Chief UN Weapons Inspector Calls Iraq War Illegal

by Christopher Bollyn 


March 10, 2004

The war against Iraq is illegal, said Hans Blix, the Swedish diplomat who supervised United Nations inspectors that, prior to the war, scoured the country in a search for weapons of mass destruction.

High-ranking U.S. and British officials made repeated allegations that Iraq possessed banned weapons of mass destruction. However, extensive searches by UN weapons inspectors prior to the war and by U.S. inspection teams, after the war, failed to find a single banned weapon in Iraq.  "They believed the intelligence rather than the inspectors and unfortunately the inspectors were right,' Blix said. "There was not sufficient critical thinking. I even go so far as to say it was like a witch-hunt."

The intelligence that was used by the U.S. and British governments to justify the war against Iraq turned out to be wrong, Blix said.  "They were so convinced that there were witches in Iraq that every black cat became proof of it," he said. "The tendency was to view any evidence in a more serious light than was the reality.

"There should have been a bit more patience," Blix said. "If the inspections had gone on for a couple more months, then I think Blair and others would have realized that many pieces of intelligence which they relied upon were not valid."

Britain's former Foreign Secretary Sir Malcolm Rifkind accused Prime Minister Tony Blair of "gross misuse" of the intelligence services in order to wage war against Iraq. "It is now clear that he took Britain into war on a false prospectus, and the Iraq war will, rightly, haunt Blair for the rest of his premiership," Rifkind wrote in the Independent (U.K.).

Under the Independent's March 5 headline "Iraq war was illegal," Blix said, "I don't buy the argument the war was legalized by the Iraqi violation of earlier resolutions." According to Blix, an international lawyer and former head of the International Atomic Energy Agency (IAEA), the "ownership" of the UN resolutions pertaining to Iraq rested with the entire 15-member Security Council, and not with individual states.  "The Security Council could have authorized it, but I do not think it was right for individual members to do so," said Blix.

Security Council Resolution 1441, passed in November 2002, required the regime of Saddam Hussein to comply with UN weapons inspectors but made clear that no further action could be taken without the approval of the UN. Iraq had complied with UN weapons inspectors prior to being invaded by U.S. and British forces.  Before the Anglo-American invasion of Iraq last March, Blix and Mohamed El Baradei, head of the IAEA, said that in four months of searching, they had found no evidence of any weapons of mass destruction or programs to build them. Blix and El Baradei told the Security Council that more time was needed to make a definitive conclusion.

The British government knew that a second resolution was necessary to justify the planned invasion. A memo from Britain's Foreign Office to the Foreign affairs Select Committee on March 17, 2003, "made clear that there was no Ďautomaticity' in Resolution 1441 to justify war."

In Blix's recently published book, Disarming Iraq: The Search for Weapons of Mass Destruction, Blix describes how on March 6, 2003, the day before his final report to the Security Council, U.S. Assistant secretary of State John Wolf "tossed photographs of a drone and a cluster bomb on my table" and "in a rather discourteous tone" asked why Blix did not conclude that the photographs were evidence that Iraq was in violation of Security Council resolutions.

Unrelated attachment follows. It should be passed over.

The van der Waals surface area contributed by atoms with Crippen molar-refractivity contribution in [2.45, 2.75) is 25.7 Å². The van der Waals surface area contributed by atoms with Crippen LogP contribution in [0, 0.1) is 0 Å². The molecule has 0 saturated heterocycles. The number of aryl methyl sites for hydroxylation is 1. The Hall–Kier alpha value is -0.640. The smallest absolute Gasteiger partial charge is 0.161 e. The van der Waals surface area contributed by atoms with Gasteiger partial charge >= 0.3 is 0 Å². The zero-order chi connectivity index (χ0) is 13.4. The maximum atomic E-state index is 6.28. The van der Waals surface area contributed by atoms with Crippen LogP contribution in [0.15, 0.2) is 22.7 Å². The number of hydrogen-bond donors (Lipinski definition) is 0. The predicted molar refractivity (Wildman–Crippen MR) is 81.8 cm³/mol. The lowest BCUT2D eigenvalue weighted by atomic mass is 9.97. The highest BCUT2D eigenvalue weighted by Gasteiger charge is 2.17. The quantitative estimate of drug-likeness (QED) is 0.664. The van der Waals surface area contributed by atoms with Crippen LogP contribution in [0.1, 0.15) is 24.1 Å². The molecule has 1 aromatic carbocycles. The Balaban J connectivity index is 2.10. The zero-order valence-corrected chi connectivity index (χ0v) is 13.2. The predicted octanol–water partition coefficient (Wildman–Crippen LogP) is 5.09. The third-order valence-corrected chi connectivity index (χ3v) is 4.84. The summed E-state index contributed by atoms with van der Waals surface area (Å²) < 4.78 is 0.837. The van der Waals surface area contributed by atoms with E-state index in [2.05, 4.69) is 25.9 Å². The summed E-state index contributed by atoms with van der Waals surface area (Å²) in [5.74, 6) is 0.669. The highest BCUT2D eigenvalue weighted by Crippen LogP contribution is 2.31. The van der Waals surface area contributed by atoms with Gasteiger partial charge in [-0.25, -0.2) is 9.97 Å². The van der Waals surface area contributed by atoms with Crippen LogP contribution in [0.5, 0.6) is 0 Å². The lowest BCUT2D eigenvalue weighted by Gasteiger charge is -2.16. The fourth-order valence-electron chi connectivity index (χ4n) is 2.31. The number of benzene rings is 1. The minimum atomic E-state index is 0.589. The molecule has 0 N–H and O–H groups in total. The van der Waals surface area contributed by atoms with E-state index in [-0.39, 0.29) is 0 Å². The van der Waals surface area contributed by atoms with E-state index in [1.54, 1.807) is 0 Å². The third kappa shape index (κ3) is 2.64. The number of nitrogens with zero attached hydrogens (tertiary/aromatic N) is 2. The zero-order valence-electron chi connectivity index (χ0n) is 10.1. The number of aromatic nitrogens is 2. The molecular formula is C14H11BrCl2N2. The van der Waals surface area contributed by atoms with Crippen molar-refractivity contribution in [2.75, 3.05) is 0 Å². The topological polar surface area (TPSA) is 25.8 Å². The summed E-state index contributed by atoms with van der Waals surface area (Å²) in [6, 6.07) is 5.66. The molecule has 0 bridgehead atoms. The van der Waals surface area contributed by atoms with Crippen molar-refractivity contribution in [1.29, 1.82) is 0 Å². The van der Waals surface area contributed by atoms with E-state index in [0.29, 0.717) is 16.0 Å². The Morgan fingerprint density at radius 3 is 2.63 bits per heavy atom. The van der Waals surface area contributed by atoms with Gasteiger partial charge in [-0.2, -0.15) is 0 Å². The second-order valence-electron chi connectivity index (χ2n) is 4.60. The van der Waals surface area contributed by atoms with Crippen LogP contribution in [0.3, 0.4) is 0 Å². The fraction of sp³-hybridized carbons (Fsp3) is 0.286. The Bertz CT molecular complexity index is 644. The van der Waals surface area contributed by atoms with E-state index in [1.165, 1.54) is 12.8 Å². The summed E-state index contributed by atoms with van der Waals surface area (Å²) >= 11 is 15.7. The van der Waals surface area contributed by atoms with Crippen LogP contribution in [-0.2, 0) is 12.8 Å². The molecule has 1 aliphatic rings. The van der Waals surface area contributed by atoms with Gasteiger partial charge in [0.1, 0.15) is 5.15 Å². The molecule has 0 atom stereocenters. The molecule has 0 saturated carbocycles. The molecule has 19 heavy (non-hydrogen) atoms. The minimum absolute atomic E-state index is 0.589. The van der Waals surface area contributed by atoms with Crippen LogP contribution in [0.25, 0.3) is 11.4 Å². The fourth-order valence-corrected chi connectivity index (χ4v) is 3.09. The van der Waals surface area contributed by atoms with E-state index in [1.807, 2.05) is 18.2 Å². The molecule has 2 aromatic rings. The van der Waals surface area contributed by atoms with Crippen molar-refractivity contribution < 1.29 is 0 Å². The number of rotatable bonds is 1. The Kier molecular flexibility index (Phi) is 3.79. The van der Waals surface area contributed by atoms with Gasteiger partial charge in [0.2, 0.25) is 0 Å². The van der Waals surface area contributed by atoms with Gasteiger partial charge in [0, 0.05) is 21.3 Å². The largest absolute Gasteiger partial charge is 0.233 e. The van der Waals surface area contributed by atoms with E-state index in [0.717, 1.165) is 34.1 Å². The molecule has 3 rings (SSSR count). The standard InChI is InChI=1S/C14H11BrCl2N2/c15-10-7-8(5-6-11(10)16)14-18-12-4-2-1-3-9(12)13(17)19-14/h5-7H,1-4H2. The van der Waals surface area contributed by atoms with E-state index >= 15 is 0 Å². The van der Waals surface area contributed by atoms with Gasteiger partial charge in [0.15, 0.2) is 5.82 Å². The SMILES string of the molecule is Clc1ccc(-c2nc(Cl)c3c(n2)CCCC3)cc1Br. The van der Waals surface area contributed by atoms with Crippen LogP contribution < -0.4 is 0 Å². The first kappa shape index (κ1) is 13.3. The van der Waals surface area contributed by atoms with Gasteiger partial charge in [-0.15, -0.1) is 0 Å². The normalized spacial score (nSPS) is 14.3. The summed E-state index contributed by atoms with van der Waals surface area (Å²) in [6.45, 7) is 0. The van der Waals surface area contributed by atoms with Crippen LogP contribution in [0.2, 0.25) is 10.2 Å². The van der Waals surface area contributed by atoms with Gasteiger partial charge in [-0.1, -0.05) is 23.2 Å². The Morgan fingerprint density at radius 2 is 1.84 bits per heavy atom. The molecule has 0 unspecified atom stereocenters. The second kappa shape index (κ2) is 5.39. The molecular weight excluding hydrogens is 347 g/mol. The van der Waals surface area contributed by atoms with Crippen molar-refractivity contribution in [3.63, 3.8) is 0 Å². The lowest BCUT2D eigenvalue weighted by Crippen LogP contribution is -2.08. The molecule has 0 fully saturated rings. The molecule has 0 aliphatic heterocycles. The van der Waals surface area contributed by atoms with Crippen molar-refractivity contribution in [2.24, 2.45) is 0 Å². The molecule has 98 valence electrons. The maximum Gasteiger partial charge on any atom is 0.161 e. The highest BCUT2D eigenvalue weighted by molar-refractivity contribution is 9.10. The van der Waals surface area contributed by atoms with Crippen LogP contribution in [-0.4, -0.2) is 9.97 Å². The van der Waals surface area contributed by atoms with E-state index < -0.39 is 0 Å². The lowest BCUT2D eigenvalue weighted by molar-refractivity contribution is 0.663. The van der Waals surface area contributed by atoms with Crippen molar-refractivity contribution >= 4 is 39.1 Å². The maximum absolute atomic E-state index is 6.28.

Blix told the press that he suspected that his UN office and home in New York had been bugged. The photographs that Wolf had were obtained through an intelligence agency, he said.  "He should not have had them," Blix said. "I asked him how he got them, and he would not tell me, and I said I resented that.

"It could have been some staff belonging to us that handed them to the Americans. I don't think it is very likely, but it could have happened," Blix said. "It could also be that they managed to break into the secure fax and got it that way."  Both the drone and the cluster bomb had been examined by UN inspectors and determined to be inconclusive or "scrap from the past," Blix wrote.

Jafar Dhia Jafar, the "father of Iraq's nuclear program," spoke publicly for the first time about Iraqi weapons programs on March 8 in Beirut. Jafar said UN inspectors had "reached total conviction" that Iraq was free of nuclear weapons. Pressure from the U.S. government, however, prevented Blix from being more forthright with the Security Council, Jafar said.

"Reports of the United Nations inspectors to the Security Council should have been clear and courageous," the Iraqi scientist said.  Jafar presented a paper co-written with Noman Saad Eddin al-Noami, the former director-general of Iraq's nuclear program, at a three-day conference on the repercussions of the invasion of Iraq organized by the Beirut-based Center for Arab Unity Studies.

"Saddam Hussein issued orders in July 1991 for the destruction of all banned weapons, in addition to the systems to produce them. It was carried out by the Special Republican Guard forces." the Iraqi scientists wrote.  "We can confirm with absolute certainty that Iraq no longer possessed any weapons of mass destruction after its unilateral destruction of all its components in the summer of 1991, and did not resume any such activity because it no longer had the foundations to resume such activity," they wrote.